Thaddeus P.Bejnar, the New Mexico State Law Librarian, recently returned from three weeks in Croatia where he was doing an evaluation of the legal research materials available for Croatian law.
The project was under a USAID contract for improvement in the commercial courts in Croatia.
For those that may be interested, her job in Vienna is now posted at the IAEA job site: http://www.iaea.org/worldatom/Jobs/2001p055.shtml
The position is for three years. Salary quoted is free of income tax in the US.
Position and Grade: Safeguards Information Analyst (P-4)
Organizational Unit: Section for Information Support Services
Division of Safeguards Information Technology
Department of Safeguards
Duty Station: Vienna Application Deadline: 22 October 2001
Type/Duration of Appointment: Fixed term, 3 years
One ordinarily may expect a contract extension of 2 years, and then another 2 year extension. At that point the Agency must make a decision to offer a long term contract of 5 years, which basically is a permanent contract which is automatically renewed. Mandatory retirement age is 62.
Joyce enthusiastically recommends the experience and would be happy to answer questions about the job, life in Austria, financial concerns, or anything else! As a word of warning, iIt is difficult for spouses to find employment in Vienna. Unless the spouse is qualified for IAEA employment, the spouse may have to adjust to being a house-husband or house-wife in a foreign country, which is usually a difficult adjustment.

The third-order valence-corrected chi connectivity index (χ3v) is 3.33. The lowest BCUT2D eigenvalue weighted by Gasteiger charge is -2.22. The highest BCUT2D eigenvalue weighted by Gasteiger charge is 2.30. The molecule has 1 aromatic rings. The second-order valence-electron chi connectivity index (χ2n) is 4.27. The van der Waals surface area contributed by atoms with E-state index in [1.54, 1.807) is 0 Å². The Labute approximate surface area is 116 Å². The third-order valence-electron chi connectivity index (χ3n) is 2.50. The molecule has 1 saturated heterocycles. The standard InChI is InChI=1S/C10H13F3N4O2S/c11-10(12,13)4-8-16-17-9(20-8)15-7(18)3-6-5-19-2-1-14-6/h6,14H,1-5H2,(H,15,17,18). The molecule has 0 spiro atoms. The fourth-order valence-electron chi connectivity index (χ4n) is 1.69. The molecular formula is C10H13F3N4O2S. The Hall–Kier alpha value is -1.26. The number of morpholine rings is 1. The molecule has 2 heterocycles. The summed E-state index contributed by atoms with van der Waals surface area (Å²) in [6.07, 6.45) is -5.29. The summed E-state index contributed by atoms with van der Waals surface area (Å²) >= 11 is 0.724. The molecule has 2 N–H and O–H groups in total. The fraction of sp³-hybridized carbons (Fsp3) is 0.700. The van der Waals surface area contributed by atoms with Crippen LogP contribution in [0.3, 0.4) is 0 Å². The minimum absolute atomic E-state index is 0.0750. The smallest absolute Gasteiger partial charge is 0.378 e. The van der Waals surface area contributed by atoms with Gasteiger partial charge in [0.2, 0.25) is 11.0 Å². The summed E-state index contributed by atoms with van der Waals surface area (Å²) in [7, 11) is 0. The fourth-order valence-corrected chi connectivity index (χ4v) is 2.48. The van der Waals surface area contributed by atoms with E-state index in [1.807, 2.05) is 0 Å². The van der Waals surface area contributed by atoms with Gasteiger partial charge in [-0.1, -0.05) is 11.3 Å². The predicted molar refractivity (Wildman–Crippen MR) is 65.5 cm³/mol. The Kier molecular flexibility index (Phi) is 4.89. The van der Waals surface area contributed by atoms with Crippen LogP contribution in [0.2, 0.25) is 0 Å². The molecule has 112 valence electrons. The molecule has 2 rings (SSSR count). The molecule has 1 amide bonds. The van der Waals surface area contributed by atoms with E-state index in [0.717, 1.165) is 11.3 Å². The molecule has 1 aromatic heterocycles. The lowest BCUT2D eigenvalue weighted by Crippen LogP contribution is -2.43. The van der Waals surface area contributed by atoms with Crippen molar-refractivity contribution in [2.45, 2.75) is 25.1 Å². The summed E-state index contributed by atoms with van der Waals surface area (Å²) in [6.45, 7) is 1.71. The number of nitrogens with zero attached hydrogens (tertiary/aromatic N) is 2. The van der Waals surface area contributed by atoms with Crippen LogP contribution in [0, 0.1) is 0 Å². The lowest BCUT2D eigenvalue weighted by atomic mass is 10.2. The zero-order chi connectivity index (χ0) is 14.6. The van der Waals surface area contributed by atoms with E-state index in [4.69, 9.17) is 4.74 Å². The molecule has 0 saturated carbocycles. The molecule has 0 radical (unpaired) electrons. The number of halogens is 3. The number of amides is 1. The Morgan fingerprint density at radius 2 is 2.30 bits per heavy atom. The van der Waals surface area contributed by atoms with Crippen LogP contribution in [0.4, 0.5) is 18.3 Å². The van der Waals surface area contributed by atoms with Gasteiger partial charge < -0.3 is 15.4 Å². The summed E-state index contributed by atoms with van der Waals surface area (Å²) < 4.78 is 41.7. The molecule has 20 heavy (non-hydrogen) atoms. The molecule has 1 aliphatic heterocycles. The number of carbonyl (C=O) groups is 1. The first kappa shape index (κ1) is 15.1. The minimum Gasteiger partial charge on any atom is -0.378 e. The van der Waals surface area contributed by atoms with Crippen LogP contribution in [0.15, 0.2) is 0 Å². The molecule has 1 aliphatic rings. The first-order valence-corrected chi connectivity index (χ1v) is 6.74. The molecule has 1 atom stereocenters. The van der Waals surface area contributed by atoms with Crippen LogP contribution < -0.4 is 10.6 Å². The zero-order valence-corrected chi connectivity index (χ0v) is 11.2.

In continuing efforts to make it possible for more members to join IFLA, and following last year's positive vote to lower the fees for developing countries, IFLA delegates voted to lower the membership costs for single librarian units and school libraries as well as allowing sub units in University libraries to join at 50% of the usual fee. In other efforts to enlarge participation, IFLA had its first mail ballot for the election of IFLA officers. Kay Rasereka from Botswana was chosen as President Elect. Following ALA's lead in its "@your library campaign", IFLA officially launched the "Campaign for World Libraries" (See the IFLA site at www.ifla.org@your library for more information.).
At the first Council meeting on August 19, Jonathon Kozol, author and champion of the rights of children o equal access to educational resources, gave a stirring keynote address highlighting the inequalities in US education with particular reference to the amount of money for education provided by wealthy districts and those by poor communities. On a more joyful note, after the opening votes and speeches, to the resounding voices of the Gospel Singer, the thousands of delegates took their tambourines from under their auditorium seats and sashayed three short streets to the Boston Public Library for a festive evening of eating, viewing, and visiting. I was much impressed by the library's exhibition of international children's books from the IBBY Honour List 2000 and their own superb children's collections.